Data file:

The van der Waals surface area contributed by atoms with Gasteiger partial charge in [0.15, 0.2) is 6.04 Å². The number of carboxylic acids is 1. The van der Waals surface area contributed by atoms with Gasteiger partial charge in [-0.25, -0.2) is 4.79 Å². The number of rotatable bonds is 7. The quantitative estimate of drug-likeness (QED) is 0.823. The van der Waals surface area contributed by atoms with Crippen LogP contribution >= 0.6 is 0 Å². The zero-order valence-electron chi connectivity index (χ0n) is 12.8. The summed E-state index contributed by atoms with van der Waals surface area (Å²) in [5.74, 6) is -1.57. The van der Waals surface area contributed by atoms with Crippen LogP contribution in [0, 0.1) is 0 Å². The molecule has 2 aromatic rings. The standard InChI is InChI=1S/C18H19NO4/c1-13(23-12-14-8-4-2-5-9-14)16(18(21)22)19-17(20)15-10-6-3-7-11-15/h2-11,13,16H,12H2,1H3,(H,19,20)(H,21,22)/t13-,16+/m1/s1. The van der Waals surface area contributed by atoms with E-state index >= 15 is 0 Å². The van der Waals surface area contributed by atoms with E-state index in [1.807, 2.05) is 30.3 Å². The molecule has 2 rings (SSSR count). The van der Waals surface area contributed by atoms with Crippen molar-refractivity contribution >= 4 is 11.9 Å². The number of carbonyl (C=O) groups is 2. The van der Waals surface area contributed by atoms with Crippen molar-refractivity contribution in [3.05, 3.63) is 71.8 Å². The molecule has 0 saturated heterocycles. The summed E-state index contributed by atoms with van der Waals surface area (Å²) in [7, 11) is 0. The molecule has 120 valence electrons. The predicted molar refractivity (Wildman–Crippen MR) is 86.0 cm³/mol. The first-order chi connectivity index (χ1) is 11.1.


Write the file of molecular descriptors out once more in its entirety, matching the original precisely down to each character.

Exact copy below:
The van der Waals surface area contributed by atoms with Gasteiger partial charge in [0.15, 0.2) is 6.04 Å². The number of carboxylic acids is 1. The van der Waals surface area contributed by atoms with Gasteiger partial charge in [-0.25, -0.2) is 4.79 Å². The number of rotatable bonds is 7. The quantitative estimate of drug-likeness (QED) is 0.823. The van der Waals surface area contributed by atoms with Crippen LogP contribution >= 0.6 is 0 Å². The zero-order valence-electron chi connectivity index (χ0n) is 12.8. The summed E-state index contributed by atoms with van der Waals surface area (Å²) in [5.74, 6) is -1.57. The van der Waals surface area contributed by atoms with Crippen LogP contribution in [0, 0.1) is 0 Å². The molecule has 2 aromatic rings. The standard InChI is InChI=1S/C18H19NO4/c1-13(23-12-14-8-4-2-5-9-14)16(18(21)22)19-17(20)15-10-6-3-7-11-15/h2-11,13,16H,12H2,1H3,(H,19,20)(H,21,22)/t13-,16+/m1/s1. The van der Waals surface area contributed by atoms with E-state index >= 15 is 0 Å². The van der Waals surface area contributed by atoms with E-state index in [1.807, 2.05) is 30.3 Å². The molecule has 2 rings (SSSR count). The van der Waals surface area contributed by atoms with Crippen molar-refractivity contribution >= 4 is 11.9 Å². The number of carbonyl (C=O) groups is 2. The van der Waals surface area contributed by atoms with Crippen molar-refractivity contribution in [3.05, 3.63) is 71.8 Å². The molecule has 0 saturated heterocycles. The summed E-state index contributed by atoms with van der Waals surface area (Å²) in [7, 11) is 0. The molecule has 120 valence electrons. The predicted molar refractivity (Wildman–Crippen MR) is 86.0 cm³/mol. The first-order chi connectivity index (χ1) is 11.1.